By TAYLOR HARTZ
After ending a unit on the power of reading, Rose Risser’s kindergarten class at Kelley Elementary School chose staff members for a chance to share their new skill.
“We were giving the gift of reading to special teachers in our school,” said Risser, whose class of five and six-year-olds spent the morning of Thursday, Dec. 17 reading to cafeteria workers, custodians, and assistants.
Before heading into their holiday break, the Kelley kindergarteners finished a curriculum unit that taught them different skills to improving their reading.
The skills were presented as different “super powers” and included the use of a reading partner, pointing to words on the page while reading aloud, re-reading any mistakes, and persisting through difficult words.
Jill Chapman, a literacy coach for the district, said the end of this unit is really when the students can say with confidence that they know how to read.
Chapman said she and the school staff “thought that sharing the gift of reading would be a great way to celebrate the end of this unit, and start a new unit with excitement.”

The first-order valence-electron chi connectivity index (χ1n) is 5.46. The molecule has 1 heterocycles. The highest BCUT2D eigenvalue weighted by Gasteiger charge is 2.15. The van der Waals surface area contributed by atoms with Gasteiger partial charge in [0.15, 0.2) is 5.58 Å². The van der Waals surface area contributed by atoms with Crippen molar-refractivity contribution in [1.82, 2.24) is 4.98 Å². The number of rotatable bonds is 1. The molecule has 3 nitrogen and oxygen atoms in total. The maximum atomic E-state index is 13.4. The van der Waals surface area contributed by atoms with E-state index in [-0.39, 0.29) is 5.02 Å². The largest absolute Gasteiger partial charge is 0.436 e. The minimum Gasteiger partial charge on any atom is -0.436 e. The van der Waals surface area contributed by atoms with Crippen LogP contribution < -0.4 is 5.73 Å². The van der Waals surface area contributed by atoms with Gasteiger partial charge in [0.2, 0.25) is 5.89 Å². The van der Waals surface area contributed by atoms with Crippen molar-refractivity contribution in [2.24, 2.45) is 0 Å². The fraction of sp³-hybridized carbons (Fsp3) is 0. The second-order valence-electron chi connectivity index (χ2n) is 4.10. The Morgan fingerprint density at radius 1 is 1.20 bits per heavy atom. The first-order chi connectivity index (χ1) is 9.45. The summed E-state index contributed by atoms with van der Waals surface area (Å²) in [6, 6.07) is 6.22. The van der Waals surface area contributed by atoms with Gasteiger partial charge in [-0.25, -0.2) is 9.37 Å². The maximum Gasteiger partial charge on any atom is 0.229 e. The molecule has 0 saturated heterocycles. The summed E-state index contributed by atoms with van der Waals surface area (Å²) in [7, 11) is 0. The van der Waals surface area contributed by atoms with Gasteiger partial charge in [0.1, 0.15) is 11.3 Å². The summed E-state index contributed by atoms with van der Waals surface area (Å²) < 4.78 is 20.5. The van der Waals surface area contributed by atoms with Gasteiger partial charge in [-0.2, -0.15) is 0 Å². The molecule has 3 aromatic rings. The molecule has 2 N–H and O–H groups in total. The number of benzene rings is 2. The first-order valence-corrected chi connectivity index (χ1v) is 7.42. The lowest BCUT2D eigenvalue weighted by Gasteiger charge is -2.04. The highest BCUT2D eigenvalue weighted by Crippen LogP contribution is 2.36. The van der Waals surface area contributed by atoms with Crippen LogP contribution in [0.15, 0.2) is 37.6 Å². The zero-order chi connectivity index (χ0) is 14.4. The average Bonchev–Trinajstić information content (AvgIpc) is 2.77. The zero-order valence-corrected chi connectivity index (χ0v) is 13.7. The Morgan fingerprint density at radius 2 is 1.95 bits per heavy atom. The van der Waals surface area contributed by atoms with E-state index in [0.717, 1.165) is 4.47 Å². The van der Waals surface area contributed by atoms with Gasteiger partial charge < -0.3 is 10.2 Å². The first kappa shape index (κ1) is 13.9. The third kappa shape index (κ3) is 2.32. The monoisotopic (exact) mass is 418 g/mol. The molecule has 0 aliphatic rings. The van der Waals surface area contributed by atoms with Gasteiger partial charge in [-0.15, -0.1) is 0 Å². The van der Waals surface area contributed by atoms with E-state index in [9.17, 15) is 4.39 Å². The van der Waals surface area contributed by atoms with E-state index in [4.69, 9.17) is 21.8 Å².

The kindergarteners shared their excitement by reading to the staff members they chose.
Circled up on the carpet in Risser’s classroom, Joshua Bonefant read “Wake Up Daddy” to custodian Larry LaComb, while Reese Marek, Nadia Imme, Toa Onner, all read to Patty Siarkowski, a paraprofessional for Risser’s class.
Each staff member received a letter naming them “a special person” and a decorated gift bag to accompany their gift.
Cole Leftkowicz and Jonathan Coachman walked down to the school cafeteria to share their stories, including a book called “The Red Puppy”, with cafeteria worker Barbara Bartlett.
“This is the best gift I’ve gotten,” said Bartlett, who has been at Kelley for nearly 14-years. “They have so much enthusiasm.”
While the students read actively in class to practice their skills, this activity gave them the opportunity to read entire books aloud to the staff and their classmates.
“We feel they’ve been getting the gift of reading their whole lives,” said Chapman, “and now they can return that gift.”
To comment on this story or to contact staff writer Taylor Hartz, email her at THartz@SouthingtonObserver.com.